Rozner: Injuries, execution doom Bears again
Well, the Bears tried hard, so there's that.
And moral victories are about all you're going to find in a 2016 Bears season that has hardly lived up to the second season of a John Fox empire.
The turnaround master has a 2-8 team after losing to the Giants Sunday in New York, following a 6-10 record in 2015. Fox would have to finish 5-1 to match the two-season mark of the forgettable Marc Trestman, who was fired after going 5-11 in his second season in Chicago.
What the Bears have been best at this year is finding ways to lose winnable games, and they managed to do it again Sunday afternoon in the Meadowlands, continuing a trend under Fox in which the Bears are unable to turn the game back in their favor once anything goes against them.
"It's a loss," Fox said accurately, when asked to sum up the game. "It's a win or a loss, albeit very disappointing. We did have some injures, had some guys step in and did OK, just not quite well enough. A loss."
This one couldn't be blamed on quarterback Jay Cutler, who had a 128 QB rating in the first half, but with tight end Zach Miller out and offensive linemen dropping like flies, the Giants stuffed the Bears in the second half and the Bears quickly gave up on a run game that was successful in the first half.
"Couldn't run it very well in the second half," Cutler said. "We got into some passing situations and that's kind of getting into the strength of their defense."
The Bears scored on their first 3 possessions of the game, and were shut out the rest of the way, with Cutler sacked 4 times in the second half and his receivers dropping 4 passes in the final 30 minutes.
Late in the game, Cutler could not have recognized some of the players in the huddle that he needed to catch passes or keep him off the ground.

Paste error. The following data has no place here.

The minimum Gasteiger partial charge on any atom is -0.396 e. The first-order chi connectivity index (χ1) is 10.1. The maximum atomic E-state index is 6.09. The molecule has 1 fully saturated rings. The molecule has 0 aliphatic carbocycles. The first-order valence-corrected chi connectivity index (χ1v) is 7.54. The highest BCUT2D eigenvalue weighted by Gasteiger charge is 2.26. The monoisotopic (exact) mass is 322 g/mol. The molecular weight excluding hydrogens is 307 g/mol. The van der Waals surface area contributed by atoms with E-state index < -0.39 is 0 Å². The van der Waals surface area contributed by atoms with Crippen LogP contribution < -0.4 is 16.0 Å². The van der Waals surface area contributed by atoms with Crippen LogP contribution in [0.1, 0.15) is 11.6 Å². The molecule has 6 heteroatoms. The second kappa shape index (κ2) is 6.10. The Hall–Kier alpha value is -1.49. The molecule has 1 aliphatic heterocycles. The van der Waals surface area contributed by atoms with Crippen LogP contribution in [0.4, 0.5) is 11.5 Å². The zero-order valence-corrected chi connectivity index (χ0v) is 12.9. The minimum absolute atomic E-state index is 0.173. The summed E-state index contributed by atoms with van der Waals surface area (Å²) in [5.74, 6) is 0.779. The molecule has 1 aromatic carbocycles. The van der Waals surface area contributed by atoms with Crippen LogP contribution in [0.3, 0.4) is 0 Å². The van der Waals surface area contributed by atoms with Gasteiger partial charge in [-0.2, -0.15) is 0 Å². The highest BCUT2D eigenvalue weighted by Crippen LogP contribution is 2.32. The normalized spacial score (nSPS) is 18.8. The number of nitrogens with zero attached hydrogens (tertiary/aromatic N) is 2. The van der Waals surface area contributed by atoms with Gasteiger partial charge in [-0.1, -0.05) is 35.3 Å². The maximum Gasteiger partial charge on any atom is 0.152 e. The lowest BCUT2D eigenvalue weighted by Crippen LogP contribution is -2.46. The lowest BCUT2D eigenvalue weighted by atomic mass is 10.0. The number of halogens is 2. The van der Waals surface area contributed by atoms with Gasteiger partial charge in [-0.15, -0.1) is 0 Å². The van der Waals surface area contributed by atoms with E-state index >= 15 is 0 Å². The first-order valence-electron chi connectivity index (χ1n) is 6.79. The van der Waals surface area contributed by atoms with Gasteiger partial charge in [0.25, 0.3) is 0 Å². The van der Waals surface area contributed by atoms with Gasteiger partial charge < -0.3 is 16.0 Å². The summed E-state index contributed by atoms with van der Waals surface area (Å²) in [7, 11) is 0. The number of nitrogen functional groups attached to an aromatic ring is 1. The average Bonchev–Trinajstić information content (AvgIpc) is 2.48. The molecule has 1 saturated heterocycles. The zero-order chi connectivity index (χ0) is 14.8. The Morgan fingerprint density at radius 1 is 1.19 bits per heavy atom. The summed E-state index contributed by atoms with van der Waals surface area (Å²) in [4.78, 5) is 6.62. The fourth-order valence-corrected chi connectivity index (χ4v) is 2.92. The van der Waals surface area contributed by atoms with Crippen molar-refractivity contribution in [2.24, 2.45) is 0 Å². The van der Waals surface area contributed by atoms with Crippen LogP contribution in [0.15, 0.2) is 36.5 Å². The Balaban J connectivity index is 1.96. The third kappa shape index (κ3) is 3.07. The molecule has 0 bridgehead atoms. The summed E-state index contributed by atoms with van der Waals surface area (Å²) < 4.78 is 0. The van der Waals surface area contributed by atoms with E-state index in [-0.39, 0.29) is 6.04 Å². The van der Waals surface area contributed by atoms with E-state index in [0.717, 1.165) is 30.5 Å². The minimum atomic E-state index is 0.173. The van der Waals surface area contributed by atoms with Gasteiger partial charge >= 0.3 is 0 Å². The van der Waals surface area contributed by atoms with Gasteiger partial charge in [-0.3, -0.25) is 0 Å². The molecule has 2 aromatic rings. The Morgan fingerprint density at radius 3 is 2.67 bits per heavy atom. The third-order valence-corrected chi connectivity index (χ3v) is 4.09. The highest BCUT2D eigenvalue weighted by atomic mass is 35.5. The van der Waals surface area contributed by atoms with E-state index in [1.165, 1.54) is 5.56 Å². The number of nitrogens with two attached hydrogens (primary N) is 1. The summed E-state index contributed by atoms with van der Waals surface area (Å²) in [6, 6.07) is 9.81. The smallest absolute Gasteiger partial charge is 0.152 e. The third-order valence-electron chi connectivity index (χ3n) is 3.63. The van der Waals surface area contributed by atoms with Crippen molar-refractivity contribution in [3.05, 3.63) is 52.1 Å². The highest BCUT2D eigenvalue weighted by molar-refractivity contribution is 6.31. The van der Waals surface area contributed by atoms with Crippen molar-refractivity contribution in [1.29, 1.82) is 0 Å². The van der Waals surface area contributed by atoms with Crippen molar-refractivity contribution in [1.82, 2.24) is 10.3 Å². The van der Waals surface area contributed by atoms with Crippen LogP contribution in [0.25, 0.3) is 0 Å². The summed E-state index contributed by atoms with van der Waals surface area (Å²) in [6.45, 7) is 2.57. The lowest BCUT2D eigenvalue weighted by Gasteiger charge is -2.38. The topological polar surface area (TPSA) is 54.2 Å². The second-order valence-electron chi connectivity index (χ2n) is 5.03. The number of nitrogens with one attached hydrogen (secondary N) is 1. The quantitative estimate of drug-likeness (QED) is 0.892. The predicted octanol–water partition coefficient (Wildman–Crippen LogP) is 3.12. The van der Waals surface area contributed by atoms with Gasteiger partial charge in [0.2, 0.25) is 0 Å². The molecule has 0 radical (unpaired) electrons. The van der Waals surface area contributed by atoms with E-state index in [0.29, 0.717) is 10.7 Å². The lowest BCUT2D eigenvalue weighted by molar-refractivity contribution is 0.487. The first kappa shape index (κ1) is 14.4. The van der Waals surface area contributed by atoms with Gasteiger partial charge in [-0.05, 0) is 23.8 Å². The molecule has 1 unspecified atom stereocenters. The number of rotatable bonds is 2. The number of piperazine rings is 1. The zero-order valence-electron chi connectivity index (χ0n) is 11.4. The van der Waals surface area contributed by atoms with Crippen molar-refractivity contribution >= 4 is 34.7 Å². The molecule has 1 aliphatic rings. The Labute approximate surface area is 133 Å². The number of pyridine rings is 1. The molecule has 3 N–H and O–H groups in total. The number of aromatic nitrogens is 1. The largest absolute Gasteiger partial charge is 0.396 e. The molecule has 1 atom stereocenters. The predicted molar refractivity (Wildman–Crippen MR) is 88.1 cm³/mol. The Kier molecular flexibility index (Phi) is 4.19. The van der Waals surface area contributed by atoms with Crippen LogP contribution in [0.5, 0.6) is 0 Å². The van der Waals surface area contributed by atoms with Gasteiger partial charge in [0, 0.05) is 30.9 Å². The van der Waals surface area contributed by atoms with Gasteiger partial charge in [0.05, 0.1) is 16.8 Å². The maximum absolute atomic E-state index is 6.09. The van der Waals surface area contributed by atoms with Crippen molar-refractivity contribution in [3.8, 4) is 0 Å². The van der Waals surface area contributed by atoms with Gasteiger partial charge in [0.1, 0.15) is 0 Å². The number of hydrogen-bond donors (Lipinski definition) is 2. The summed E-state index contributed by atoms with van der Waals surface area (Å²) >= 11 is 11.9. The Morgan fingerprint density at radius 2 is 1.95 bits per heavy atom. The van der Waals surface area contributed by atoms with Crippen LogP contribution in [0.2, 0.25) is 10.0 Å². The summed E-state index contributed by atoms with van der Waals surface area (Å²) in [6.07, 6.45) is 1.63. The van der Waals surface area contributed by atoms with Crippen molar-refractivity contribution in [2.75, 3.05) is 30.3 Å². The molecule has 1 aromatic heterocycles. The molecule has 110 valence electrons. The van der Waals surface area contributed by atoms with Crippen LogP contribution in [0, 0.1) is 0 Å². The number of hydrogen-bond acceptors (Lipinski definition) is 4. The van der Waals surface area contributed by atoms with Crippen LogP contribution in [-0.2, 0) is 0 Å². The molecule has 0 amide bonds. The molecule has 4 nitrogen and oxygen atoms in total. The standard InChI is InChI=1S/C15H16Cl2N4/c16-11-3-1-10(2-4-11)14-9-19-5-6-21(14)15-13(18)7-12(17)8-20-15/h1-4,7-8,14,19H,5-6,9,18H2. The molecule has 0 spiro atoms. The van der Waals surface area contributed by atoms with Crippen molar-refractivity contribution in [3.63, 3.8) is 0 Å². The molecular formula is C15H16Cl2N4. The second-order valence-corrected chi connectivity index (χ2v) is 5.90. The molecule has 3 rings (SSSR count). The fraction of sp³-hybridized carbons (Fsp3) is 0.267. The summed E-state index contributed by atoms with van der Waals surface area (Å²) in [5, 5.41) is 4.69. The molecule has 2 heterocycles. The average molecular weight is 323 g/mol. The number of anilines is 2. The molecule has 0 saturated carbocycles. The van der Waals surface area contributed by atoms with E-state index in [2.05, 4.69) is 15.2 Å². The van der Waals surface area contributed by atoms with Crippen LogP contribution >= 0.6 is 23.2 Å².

"All those guys have shown the ability to play and be successful," Cutler said, defending his teammates. "We just have to grow as a group and be consistent for four quarters.
"You look at the first half and we're kind of walking the ball up and down the field. Second half, completely different story."
The New York coaching staff made adjustments at halftime after the Bears carried the play in the first half, while the Bears weren't able to do the same.
The Giants mounted long touchdown drives on their first two possessions of the second half, and that's all they needed to win 22-16.
Meanwhile, the Bears went 3-and-out on their first two drives of the second half, and it would have been three straight if not for a great scramble and throw by Cutler to keep the next drive alive.
"Came out in the second half with a lead and it didn't last very long," Fox said. "They were on the board pretty quick.
"All in all, it's an NFL game. Typically comes down to a one-score game and three or four plays make a difference."
The Giants improved to 7-3 and pass for what's considered good in today's NFL, though they weren't all that impressive and mostly took advantage of an injury-ravaged Bears team that so utterly lacks playmakers as to make you wonder how they've won a pair of games this season.
The home team basically stopped playing in the fourth quarter, sitting on a lead when they probably could have put the Bears away before the final possession of the game if they had continued to be aggressive on offense.
But with little fear of the Bears' offense, it worked out fine for the Giants as they sat back and waited for the Bears to implode on the final drive.
And while many will focus on Cutler's game-ending interception, on which he slipped, Cutler did bounce back from the misery in Tampa last week.
"It's one game. In 11 years, those things are gonna happen," Cutler said of last week. "It's bigger because of where we are in the season and the struggles we've had.
"This is a hard one to swallow, too. These games you lose that you definitely have a chance to win at the end, those are the ones that keep you up at night."
If you're searching for a bright spot, the Bears' record is moving them closer each week to the top of the draft and a better spot to select a great player next spring.
That, unfortunately, has been a familiar refrain around these parts.
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